Obama's 2nd quarter fundraising: 40% from his rich cronies

Rick Moran
Of course the president cares about the little guy in America. He tells us so every chance he gets.

He just cares about his rich cronies more:

Twenty-seven fund-raisers collected more than $500,000 each in contributions for President Obama and the Democratic Party in the past three months, helping Mr. Obama collect a record haul of campaign cash as he starts his re-election effort.

The list of Mr. Obama's biggest bundlers, which was posted on the president's campaign Web site on Friday, is filled with celebrities and the well-connected, like Jeffrey Katzenberg, the Hollywood mogul; Andy Spahn, a close friend and consultant to Steven Spielberg, the moviemaker; and Anna Wintour, the editor of Vogue.

More than 200 other people scooped up tens or hundreds of thousands of dollars each in contributions for the president. Collectively, they raised at least $35 million for Mr. Obama and the Democratic National Committee, or about 40 percent of the $86 million he reported for the quarter.

Obama is the candidate of the rich. Or at least, those rich people who have learned that supporting the president brings benefits like health care waivers for their companies, exemptions from regulations, and nice little perks like an overnighter at the White House.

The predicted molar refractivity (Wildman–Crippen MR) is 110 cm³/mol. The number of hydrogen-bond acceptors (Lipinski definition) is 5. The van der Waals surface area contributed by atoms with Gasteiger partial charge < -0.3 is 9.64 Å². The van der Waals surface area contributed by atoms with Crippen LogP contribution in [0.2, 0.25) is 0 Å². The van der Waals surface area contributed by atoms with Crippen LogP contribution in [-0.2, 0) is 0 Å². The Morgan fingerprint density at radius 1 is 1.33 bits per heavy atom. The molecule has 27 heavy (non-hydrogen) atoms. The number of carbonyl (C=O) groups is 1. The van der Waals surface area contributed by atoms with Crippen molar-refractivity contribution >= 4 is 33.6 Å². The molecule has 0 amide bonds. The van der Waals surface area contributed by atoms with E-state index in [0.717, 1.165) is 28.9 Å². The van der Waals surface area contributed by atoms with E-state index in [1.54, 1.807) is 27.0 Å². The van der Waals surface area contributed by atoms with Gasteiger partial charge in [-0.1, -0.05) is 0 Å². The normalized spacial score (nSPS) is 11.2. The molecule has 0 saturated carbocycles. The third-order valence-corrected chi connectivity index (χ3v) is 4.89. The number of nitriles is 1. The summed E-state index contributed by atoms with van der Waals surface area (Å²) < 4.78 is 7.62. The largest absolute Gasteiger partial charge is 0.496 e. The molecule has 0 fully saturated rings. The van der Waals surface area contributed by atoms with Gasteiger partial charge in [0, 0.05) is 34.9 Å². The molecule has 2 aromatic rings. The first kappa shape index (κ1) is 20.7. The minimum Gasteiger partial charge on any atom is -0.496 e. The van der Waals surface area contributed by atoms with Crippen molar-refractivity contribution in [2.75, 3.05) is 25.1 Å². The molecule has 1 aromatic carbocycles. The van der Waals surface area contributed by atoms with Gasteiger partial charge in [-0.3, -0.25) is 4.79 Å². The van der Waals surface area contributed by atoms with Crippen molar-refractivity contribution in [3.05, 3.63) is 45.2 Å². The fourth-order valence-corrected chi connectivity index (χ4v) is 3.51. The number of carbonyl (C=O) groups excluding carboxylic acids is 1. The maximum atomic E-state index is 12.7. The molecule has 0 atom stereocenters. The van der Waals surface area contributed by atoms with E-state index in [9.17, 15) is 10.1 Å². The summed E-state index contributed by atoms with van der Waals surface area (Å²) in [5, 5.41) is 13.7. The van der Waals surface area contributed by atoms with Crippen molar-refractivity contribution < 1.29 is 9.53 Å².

Crony capitalism is alive and well in the Obama White House.


Of course the president cares about the little guy in America. He tells us so every chance he gets.

He just cares about his rich cronies more:

Twenty-seven fund-raisers collected more than $500,000 each in contributions for President Obama and the Democratic Party in the past three months, helping Mr. Obama collect a record haul of campaign cash as he starts his re-election effort.

The list of Mr. Obama's biggest bundlers, which was posted on the president's campaign Web site on Friday, is filled with celebrities and the well-connected, like Jeffrey Katzenberg, the Hollywood mogul; Andy Spahn, a close friend and consultant to Steven Spielberg, the moviemaker; and Anna Wintour, the editor of Vogue.

More than 200 other people scooped up tens or hundreds of thousands of dollars each in contributions for the president. Collectively, they raised at least $35 million for Mr. Obama and the Democratic National Committee, or about 40 percent of the $86 million he reported for the quarter.

Obama is the candidate of the rich. Or at least, those rich people who have learned that supporting the president brings benefits like health care waivers for their companies, exemptions from regulations, and nice little perks like an overnighter at the White House.

Crony capitalism is alive and well in the Obama White House.